QuickCheck: Is Brickfields in Kuala Lumpur really named after bricks?

How it all started: A photo of Brickfields in 1901.

KNOWN as Little India, Brickfields in Kuala Lumpur is one of the most colourful places in the capital, rich with culture and thriving businesses.

Does the origin of its name have anything to do with bricks?



Yes, the area was once synonymous with good quality bricks, lending from a flourishing brick-making industry there in the past.

The story behind Brickfields’ name goes all the way back to 1881.

After a fire razed Kuala Lumpur, the town was hit with another round of disasters – floods.

"These successive events destroyed the town's structures of wood and atap (thatched) roofs.

"In response, Frank Swettenham, the British Resident of Selangor, ordered buildings to be constructed of bricks and tiles.

"The city’s Kapitan, Yap Ah Loy, then bought a stretch of real estate to set up a brick industry which would spur the rebuilding of Kuala Lumpur," read an explanation from a website, called "Toponymy Heritage Places of Malaysia".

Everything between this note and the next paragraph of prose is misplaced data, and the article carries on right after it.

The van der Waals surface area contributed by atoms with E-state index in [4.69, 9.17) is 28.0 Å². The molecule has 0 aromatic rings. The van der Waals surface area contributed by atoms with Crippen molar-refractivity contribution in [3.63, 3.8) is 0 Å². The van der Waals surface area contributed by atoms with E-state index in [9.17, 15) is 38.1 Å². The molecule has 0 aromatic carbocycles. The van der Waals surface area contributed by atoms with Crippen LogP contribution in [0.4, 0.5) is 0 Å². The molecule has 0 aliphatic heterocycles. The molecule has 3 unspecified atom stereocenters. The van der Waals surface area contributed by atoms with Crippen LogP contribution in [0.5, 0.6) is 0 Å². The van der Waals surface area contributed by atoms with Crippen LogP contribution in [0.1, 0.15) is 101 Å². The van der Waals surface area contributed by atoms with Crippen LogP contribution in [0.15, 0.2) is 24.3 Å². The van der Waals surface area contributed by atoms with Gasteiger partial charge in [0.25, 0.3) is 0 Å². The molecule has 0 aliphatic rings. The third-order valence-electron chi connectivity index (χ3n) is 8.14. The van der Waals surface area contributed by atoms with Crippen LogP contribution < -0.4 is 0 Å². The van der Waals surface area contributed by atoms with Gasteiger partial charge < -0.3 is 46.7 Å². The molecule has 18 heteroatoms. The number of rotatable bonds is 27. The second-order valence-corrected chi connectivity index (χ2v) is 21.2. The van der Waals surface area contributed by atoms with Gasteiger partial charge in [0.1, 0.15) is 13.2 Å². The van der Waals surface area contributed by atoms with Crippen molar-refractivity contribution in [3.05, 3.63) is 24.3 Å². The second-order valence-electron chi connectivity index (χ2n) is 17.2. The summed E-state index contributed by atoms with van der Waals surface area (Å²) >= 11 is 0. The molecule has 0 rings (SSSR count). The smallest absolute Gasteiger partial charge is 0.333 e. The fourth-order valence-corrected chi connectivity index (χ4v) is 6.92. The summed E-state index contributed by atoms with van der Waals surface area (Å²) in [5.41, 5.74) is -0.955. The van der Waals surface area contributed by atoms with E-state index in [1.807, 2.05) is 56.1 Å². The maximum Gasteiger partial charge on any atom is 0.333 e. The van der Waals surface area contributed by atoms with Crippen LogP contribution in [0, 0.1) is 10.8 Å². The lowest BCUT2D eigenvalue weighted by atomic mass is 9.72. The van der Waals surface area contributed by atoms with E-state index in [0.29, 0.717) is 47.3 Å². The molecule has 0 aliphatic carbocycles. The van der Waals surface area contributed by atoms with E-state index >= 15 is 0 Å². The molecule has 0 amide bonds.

The website was set up by a group of six professors from Universiti Kebangsaan Malaysia in a project funded by the Tourism and Culture Ministry.

After the brick industry kicked off in the area, the fifth and last Kapitan Cina of Kuala Lumpur, Yap Kwan Seng, developed the business further.

"As a businessman, he foresaw an increased demand for bricks in fast-growing Kuala Lumpur and established a kiln (a furnace to make bricks) in the district.

"The area soon became the centre for brickmaking.

"The whole area was a clay pit and good quality bricks were made from clay," the website read.

As such, the area known as Brickfields today draws its interesting history from such high-quality bricks.


1. https://heritagemalaysia.my/

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